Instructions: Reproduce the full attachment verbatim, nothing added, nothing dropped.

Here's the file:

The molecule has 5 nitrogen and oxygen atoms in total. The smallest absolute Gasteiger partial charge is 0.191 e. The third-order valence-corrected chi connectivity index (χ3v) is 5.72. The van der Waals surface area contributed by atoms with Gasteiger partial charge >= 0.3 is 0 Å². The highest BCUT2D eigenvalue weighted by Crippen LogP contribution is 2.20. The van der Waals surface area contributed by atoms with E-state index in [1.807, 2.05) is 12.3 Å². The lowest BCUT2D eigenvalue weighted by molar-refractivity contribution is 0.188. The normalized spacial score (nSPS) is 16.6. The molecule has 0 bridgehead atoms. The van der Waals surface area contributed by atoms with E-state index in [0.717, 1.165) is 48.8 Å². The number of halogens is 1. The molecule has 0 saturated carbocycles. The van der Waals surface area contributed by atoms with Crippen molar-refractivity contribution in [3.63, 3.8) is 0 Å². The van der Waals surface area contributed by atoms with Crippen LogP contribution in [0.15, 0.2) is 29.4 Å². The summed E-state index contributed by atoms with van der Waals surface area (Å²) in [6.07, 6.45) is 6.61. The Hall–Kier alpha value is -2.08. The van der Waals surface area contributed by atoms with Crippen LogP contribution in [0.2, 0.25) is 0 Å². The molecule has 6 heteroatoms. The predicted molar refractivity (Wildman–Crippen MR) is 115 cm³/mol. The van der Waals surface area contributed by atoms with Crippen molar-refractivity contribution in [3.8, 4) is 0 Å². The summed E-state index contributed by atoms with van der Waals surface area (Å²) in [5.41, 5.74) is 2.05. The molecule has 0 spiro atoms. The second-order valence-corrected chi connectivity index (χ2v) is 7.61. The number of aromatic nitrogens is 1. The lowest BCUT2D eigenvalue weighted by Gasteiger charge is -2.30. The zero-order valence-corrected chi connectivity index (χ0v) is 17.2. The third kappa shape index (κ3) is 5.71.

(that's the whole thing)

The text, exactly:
The molecule has 5 nitrogen and oxygen atoms in total. The smallest absolute Gasteiger partial charge is 0.191 e. The third-order valence-corrected chi connectivity index (χ3v) is 5.72. The van der Waals surface area contributed by atoms with Gasteiger partial charge >= 0.3 is 0 Å². The highest BCUT2D eigenvalue weighted by Crippen LogP contribution is 2.20. The van der Waals surface area contributed by atoms with E-state index in [1.807, 2.05) is 12.3 Å². The lowest BCUT2D eigenvalue weighted by molar-refractivity contribution is 0.188. The normalized spacial score (nSPS) is 16.6. The molecule has 0 bridgehead atoms. The van der Waals surface area contributed by atoms with E-state index in [0.717, 1.165) is 48.8 Å². The number of halogens is 1. The molecule has 0 saturated carbocycles. The van der Waals surface area contributed by atoms with Crippen molar-refractivity contribution in [3.63, 3.8) is 0 Å². The van der Waals surface area contributed by atoms with Crippen LogP contribution in [0.15, 0.2) is 29.4 Å². The summed E-state index contributed by atoms with van der Waals surface area (Å²) in [6.07, 6.45) is 6.61. The Hall–Kier alpha value is -2.08. The van der Waals surface area contributed by atoms with Crippen LogP contribution in [0.2, 0.25) is 0 Å². The molecule has 6 heteroatoms. The predicted molar refractivity (Wildman–Crippen MR) is 115 cm³/mol. The van der Waals surface area contributed by atoms with Crippen molar-refractivity contribution in [3.8, 4) is 0 Å². The summed E-state index contributed by atoms with van der Waals surface area (Å²) in [5.41, 5.74) is 2.05. The molecule has 0 spiro atoms. The second-order valence-corrected chi connectivity index (χ2v) is 7.61. The number of aromatic nitrogens is 1. The lowest BCUT2D eigenvalue weighted by Gasteiger charge is -2.30. The zero-order valence-corrected chi connectivity index (χ0v) is 17.2. The third kappa shape index (κ3) is 5.71.